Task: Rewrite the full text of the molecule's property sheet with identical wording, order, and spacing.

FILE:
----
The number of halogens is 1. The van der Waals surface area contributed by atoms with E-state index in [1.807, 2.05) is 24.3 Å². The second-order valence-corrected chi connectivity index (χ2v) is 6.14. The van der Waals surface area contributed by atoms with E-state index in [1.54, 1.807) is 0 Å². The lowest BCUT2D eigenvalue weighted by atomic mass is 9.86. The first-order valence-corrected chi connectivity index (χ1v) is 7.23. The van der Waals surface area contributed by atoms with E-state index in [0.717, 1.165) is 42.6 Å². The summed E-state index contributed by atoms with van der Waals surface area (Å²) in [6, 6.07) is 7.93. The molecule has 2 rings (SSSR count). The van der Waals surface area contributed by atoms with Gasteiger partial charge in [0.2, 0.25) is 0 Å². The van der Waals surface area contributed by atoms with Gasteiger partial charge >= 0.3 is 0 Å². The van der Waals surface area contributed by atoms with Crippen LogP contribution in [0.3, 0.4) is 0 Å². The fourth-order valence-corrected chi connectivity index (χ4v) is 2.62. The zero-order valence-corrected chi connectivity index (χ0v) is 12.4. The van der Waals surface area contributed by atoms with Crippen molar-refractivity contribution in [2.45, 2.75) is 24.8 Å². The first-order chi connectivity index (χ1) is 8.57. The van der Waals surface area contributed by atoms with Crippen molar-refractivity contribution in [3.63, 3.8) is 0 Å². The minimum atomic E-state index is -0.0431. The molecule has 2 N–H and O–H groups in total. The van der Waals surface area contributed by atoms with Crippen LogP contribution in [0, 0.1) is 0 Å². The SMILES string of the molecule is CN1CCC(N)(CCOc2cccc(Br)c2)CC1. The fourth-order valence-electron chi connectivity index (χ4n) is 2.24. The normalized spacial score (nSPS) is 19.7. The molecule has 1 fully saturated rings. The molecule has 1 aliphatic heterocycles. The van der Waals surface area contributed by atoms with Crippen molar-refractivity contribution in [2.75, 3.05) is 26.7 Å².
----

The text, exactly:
The number of halogens is 1. The van der Waals surface area contributed by atoms with E-state index in [1.807, 2.05) is 24.3 Å². The second-order valence-corrected chi connectivity index (χ2v) is 6.14. The van der Waals surface area contributed by atoms with E-state index in [1.54, 1.807) is 0 Å². The lowest BCUT2D eigenvalue weighted by atomic mass is 9.86. The first-order valence-corrected chi connectivity index (χ1v) is 7.23. The van der Waals surface area contributed by atoms with E-state index in [0.717, 1.165) is 42.6 Å². The summed E-state index contributed by atoms with van der Waals surface area (Å²) in [6, 6.07) is 7.93. The molecule has 2 rings (SSSR count). The van der Waals surface area contributed by atoms with Gasteiger partial charge in [0.2, 0.25) is 0 Å². The van der Waals surface area contributed by atoms with Gasteiger partial charge >= 0.3 is 0 Å². The van der Waals surface area contributed by atoms with Crippen LogP contribution in [0.3, 0.4) is 0 Å². The fourth-order valence-corrected chi connectivity index (χ4v) is 2.62. The zero-order valence-corrected chi connectivity index (χ0v) is 12.4. The van der Waals surface area contributed by atoms with Crippen molar-refractivity contribution in [2.45, 2.75) is 24.8 Å². The first-order chi connectivity index (χ1) is 8.57. The van der Waals surface area contributed by atoms with Crippen molar-refractivity contribution in [3.63, 3.8) is 0 Å². The minimum atomic E-state index is -0.0431. The molecule has 2 N–H and O–H groups in total. The van der Waals surface area contributed by atoms with Crippen LogP contribution in [0, 0.1) is 0 Å². The SMILES string of the molecule is CN1CCC(N)(CCOc2cccc(Br)c2)CC1. The fourth-order valence-electron chi connectivity index (χ4n) is 2.24. The normalized spacial score (nSPS) is 19.7. The molecule has 1 fully saturated rings. The molecule has 1 aliphatic heterocycles. The van der Waals surface area contributed by atoms with Crippen molar-refractivity contribution in [2.75, 3.05) is 26.7 Å².